Founded in 1965 at Dorkay House by Ian Bernhardt of Union Artists and director Barney Simon to produce Athol Fugard’s Hello and Goodbye. They went on to sponsor black cast shows such as Soweto Ensemble’s Shaka (directed by Corney Mabaso, 1968) and Phiri (a celebrated local version of Jonson’s Volpone, adapted and directed by Barney Simon, 1972). In 197* they collaborated with Mabaso to produce the variety show Isuntu, which went on to tour Japan (as Meropa) and England (as KwaZulu). Despite the personal commitment of the white members of Phoenix Players to furthering the work of black performers, directors and producers and some excellent work produced, there was much criticism from BCM members because of the perceived preferment given to white members of the company. Phoenix Players: They were an offshoot of Union Artists. Together with CAPAB and PACT, they staged Athol Fugard’s Boesman and Lena and People are Living There, both directed by Fugard and starring Yvonne Bryceland and Glyn Day in 1970. Barney Simon directed Athol Fugard, John Kani and Winston Ntshona’s workshopped play, Sizwe Banzi is Dead, starring Kani and Ntshona. It was brought to Johannesburg by Ian Bernhardt for the Players and was staged at the Men’s Common Room at Wits University in November 1972. Corney Mabaso was artistic director and Percy Tucker a trustee of the Players circa 1974. They performed in the black musical Meropa, previously called Isintu, which toured to Japan and the Far East. Brickhill-Burke reworked this play and reopened His Majesty’s with it on the 3 December 1974. **** (Tucker, 1997; Kruger, 1999) [TH]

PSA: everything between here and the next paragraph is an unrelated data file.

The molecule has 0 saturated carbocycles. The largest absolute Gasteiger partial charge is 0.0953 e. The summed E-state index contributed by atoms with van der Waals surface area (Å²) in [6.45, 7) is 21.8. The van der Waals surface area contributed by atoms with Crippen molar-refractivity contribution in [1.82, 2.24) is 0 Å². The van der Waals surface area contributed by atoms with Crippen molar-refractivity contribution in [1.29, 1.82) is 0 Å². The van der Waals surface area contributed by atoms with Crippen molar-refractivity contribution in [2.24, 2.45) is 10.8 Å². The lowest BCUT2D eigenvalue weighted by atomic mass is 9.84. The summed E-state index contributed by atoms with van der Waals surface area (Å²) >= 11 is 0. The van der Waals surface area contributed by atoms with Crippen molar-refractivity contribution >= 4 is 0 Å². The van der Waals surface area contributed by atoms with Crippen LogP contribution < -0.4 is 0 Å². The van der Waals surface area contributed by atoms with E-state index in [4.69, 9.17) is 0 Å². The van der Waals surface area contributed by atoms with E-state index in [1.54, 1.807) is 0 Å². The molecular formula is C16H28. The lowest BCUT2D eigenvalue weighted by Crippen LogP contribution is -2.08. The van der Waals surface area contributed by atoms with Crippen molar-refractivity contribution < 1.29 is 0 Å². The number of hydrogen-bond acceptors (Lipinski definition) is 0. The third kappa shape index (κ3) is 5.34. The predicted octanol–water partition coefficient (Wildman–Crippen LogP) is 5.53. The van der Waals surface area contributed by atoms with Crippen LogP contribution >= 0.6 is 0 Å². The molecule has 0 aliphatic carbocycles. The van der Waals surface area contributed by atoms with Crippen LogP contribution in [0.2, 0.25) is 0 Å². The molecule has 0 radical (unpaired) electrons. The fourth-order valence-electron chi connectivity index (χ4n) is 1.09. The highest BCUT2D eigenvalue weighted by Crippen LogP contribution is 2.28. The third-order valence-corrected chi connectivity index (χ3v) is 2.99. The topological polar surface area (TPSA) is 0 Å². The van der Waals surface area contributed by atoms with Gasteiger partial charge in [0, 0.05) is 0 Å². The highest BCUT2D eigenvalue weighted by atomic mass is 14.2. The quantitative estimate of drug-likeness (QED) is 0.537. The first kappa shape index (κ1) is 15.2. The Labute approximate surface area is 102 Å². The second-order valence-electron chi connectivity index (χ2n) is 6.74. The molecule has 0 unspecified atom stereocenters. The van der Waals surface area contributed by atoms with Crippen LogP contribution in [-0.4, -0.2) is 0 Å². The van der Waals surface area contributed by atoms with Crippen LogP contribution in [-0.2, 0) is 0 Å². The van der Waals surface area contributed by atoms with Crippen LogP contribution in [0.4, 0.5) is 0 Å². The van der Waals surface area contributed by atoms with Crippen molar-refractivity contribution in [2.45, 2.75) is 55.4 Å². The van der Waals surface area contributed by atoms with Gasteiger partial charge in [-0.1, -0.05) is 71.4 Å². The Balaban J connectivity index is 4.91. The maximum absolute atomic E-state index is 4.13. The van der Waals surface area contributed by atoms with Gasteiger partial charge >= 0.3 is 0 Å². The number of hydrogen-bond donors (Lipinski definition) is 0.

In the PACT/CAPAB's, in association with Phoenix Players, productions programme notes in 19**: 'Phoenix Players is the performing arts arm of Union Artists - the organisation that caters for the cultural interests of Non-Europeans in Transvaal.
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